Mark and I had toyed with the idea of bushwhacking from 4M2 to 4B1. We eventually decided against this for several reasons. First, it is hard to pass up nearly half a mile of trail. Second, I wanted to see Orange Rock Spring again. It isn't large or spectacular, but after walking eight miles it is worth seeing. Finally, Mark had surgery on his knee about six weeks ago and staying to the trail while we still had a trail seemed like a good idea.
Dianne seems pleased that there is no orange at Orange Rock and proclaims her earlier name of "Puce Rock" to still be accurate. I ask Dianne if the hill behind Orange Rock is the hill that they ascended. She nods yes. But we will not be taking that route. There is a little draw between a couple of hills a few yards down the trail that we will use to bypass the hill. The problem is that there is more deadfall in that area. We have to go over it, through it or around it. The hill may be steeper, but it has less deadfall. I would seriously consider taking the hill on any future trip.
There is something heady about leaving the trail and relying on your map, compass and (Mark's) GPS. Once through the draw we have a good time in the Yellowstone backcountry. When we arrive at the small creek that runs through the meadow here, I point it out to the girls. This creek can be followed right down to Broad Creek and it is possible to use it as a hand-rail out of Joseph's Coat until one is about a half mile from the trail.
The terrain here rolls up and down hills and through a few drainages. At first it is fairly level but soon enough we find ourselves making the descent towards Broad Creek. There are some unavoidable drainages here and one must go up and down a bit.
We choose a rather bad route down to the thermally lake that lies above 4B1. Two hills converge in a sort of V shape and we spend a lot of time negotiating the steep hill and the deadfall. We can see the rhyolite hills of Joseph's Coat to our left and when we get part way down we can see the thermally lake below us to our right. After what seems like a long time we get down and make our way over to the ease of the hard-packed shores of that little lake.
The thermally lake seems to be a permanent feature at Joseph's Coat and yet it is not shown on the maps. It is usually green in color and clearly rises and falls with the rain and snow. Dianne mentioned that Jake wanted to show her a fumarole over here and I am glad to help Jake out and point Dianne in the right direction. The fumarole lies behind a small wooded area. She had no idea that there was such a large thermal back here.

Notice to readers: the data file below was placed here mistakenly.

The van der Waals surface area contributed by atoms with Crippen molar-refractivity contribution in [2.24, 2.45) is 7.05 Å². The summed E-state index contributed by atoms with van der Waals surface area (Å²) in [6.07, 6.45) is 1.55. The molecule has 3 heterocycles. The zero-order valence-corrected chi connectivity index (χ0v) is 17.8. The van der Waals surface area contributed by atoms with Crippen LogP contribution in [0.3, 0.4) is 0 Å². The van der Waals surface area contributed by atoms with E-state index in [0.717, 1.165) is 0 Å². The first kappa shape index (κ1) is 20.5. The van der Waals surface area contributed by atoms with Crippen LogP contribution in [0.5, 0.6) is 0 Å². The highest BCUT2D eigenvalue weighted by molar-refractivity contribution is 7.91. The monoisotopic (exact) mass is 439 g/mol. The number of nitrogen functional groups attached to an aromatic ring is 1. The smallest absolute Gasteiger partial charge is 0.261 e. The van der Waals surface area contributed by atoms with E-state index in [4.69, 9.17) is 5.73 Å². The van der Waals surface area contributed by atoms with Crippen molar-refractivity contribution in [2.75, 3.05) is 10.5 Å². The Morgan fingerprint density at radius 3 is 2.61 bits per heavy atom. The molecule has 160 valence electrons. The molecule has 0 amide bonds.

Just over a little rise lies another small thermal area full of frying pans and little steamers. I direct everyone to head to the west of it where it is safe and we finally arrive at home in 4B1. I like 4B1. It feels good to be here again.
The bear pole is down and there is a tripod of poles that has been erected in its place. But it isn't possible to hang your food as high as you might like. The Park Service replaced the bear pole several times over the years and the tripod seems to be the last solution to the problem. It may be that the thermal area is shifting down towards Broad Creek and killing the trees as it moves. Both Dianne and I think it is moved somewhat down the hill since we first visited.
We get camp set up and take care of camp chores while the sun goes down. Since fires are allowed (explicitly on the permit!) we make a fire and set about telling stories and enjoying our meals. I think we would all love to hear a wolf howl, but there is no way that a wolf is going to be in this area at this time of year. And there are stars; stars everywhere. We pick out the constellations and the Milky Way until a chill starts to overtake us. When the fire dies down enough, Mark and I make a point of getting it all the way out. I do not want to be the backpacker that burns down Yellowstone.
The night turns out to be warm and I end up removing my thermals during the night. I love sleeping at Broad Creek. The creek sings all night and the thermals whistle and hiss along. I smile and sleep very, very well.